More than 17,000 chain store shops closed last year

More than 17,000 chain store shops closed last year

More than 17,000 chain store outlets closed across Britain last year, according to PwC.

The figures, compiled by by the Local Data Company for PwC, reflect the rise of online shopping and the impact of the pandemic.

However, the data suggests the rate of closures is slowing as more independent firms take on space.

“The worst could now be over,” said Lisa Hooker, head of consumer markets at PwC.

The research was compiled by the Local Data Company, which has been tracking more than 200,000 outlets on High Streets, shopping centres and retail parks operated by businesses with more than five shops.

The figures include retailers, restaurants, bars and gyms as well as banks, takeaways and hairdressers.

There was a slight reduction in the number of closures last year, to 17,219. That’s an average of 47 stores shutting every day and down from 48 in 2020.

But there was also another sharp drop in the number of openings, which led to a net loss of 10,059 outlets, the biggest fall since 2014.

“There’s no doubt that the numbers are stark and 2021 saw an acceleration in net closures across this sector, which in isolation looks dramatic,” said Lucy Stainton, commercial director at the Local Data Company.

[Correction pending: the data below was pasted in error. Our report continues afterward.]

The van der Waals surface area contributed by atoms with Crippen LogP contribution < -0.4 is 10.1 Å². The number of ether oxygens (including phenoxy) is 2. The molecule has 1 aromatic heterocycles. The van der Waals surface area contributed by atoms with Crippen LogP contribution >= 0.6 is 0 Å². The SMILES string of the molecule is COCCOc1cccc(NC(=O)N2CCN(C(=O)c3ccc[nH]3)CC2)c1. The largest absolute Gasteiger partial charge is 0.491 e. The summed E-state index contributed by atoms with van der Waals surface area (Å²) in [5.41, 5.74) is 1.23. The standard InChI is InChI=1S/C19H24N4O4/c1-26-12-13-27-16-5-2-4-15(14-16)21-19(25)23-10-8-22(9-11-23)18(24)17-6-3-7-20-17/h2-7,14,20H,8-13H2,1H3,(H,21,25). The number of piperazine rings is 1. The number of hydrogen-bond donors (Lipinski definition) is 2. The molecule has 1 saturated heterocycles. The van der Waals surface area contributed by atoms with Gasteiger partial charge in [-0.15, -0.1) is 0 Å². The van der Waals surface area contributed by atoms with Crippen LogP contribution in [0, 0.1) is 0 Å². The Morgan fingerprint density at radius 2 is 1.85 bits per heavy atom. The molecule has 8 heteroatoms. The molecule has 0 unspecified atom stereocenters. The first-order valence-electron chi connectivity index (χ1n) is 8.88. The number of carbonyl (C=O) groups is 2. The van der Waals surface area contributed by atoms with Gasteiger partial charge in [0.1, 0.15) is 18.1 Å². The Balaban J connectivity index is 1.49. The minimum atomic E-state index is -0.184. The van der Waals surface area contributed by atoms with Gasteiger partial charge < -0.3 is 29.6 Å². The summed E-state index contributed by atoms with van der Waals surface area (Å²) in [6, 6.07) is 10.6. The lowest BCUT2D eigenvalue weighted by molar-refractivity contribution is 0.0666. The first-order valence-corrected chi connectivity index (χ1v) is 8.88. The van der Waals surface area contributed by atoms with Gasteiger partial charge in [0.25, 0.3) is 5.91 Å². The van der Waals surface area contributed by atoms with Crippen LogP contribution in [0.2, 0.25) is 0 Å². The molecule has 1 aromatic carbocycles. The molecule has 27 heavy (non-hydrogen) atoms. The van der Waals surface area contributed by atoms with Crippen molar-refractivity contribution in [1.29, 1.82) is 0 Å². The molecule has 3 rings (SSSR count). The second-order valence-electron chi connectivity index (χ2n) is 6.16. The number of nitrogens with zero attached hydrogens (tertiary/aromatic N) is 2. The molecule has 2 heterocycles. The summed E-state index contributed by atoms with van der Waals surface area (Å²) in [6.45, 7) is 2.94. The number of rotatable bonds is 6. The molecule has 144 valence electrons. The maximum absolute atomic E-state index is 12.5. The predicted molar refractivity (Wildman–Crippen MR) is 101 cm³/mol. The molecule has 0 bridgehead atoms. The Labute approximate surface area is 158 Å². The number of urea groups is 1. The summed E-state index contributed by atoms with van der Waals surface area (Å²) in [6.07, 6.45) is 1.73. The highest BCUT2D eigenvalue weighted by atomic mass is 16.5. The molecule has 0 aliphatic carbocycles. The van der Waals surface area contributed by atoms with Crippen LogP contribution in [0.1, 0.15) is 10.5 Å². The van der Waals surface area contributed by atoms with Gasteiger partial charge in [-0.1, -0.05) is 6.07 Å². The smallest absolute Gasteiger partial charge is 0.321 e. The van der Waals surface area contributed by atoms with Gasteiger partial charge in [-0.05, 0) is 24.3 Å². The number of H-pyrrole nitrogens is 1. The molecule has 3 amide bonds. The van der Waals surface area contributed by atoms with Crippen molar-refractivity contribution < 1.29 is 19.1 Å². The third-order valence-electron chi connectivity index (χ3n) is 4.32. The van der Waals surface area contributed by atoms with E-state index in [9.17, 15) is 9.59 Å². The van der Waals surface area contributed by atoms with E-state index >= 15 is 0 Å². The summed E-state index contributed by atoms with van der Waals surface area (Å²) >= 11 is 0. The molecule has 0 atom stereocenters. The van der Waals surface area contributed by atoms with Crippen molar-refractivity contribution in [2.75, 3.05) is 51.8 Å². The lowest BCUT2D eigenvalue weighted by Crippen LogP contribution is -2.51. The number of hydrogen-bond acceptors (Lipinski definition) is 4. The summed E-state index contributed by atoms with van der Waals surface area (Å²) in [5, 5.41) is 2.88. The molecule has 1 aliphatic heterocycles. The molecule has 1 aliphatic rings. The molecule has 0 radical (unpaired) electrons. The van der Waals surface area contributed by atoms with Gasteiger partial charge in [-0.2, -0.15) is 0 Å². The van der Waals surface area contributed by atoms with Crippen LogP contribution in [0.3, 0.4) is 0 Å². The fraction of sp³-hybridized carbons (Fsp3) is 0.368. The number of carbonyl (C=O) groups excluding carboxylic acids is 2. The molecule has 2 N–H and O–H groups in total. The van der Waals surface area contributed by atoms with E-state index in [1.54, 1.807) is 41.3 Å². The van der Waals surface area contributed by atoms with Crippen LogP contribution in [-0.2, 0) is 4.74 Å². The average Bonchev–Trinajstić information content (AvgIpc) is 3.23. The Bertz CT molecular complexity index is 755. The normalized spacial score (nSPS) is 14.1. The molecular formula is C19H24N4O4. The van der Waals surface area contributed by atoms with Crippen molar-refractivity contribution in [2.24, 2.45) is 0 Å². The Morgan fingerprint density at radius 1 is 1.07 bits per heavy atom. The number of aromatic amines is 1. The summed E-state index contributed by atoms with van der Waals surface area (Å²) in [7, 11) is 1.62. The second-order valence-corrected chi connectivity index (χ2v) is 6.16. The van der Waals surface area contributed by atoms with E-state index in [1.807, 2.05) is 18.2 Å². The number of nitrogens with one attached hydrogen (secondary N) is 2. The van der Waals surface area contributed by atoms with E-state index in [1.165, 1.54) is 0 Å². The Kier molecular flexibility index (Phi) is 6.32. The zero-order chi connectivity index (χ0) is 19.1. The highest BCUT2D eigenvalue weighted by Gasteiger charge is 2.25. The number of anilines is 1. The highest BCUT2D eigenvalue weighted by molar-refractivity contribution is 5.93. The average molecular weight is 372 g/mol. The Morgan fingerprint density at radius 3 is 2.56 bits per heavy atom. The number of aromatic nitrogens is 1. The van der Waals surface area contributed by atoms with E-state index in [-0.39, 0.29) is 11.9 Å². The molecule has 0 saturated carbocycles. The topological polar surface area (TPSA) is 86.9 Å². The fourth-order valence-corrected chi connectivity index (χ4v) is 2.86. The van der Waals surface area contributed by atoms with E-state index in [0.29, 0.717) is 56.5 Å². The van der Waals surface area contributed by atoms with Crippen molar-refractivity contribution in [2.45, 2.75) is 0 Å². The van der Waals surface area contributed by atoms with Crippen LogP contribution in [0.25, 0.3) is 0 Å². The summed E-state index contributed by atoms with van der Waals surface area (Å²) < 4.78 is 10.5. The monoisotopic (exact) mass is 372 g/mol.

The pandemic has accelerated the changes already under way across retail, causing upheaval for many High Streets and town centres.

But it’s not the death of the High Street, Ms Stainton said, but rather a final shake-out of some of the heritage brands.

The last two years have seen the fall of some of big household names, such as Sir Philip Green’s retail empire, Arcadia, and Debenhams. These closures, along with a host of other retail restructurings, are captured in the figures.

Retail parks have become more popular with shoppers during Covid thanks to easier access and parking. In contrast, shopping centres have gone from being the most popular retail locations in 2015 to the worst performing over the last two years, hit by closures of fashion shops, department store chains and casual dining outlets.

“Location matters most to consumers,” said PwC’s Lisa Hooker. “Retail parks and standalone sites have broad appeal. Multiple operators are taking note of this changing consumer behaviour and are relocating stores to where their customers need them to be.”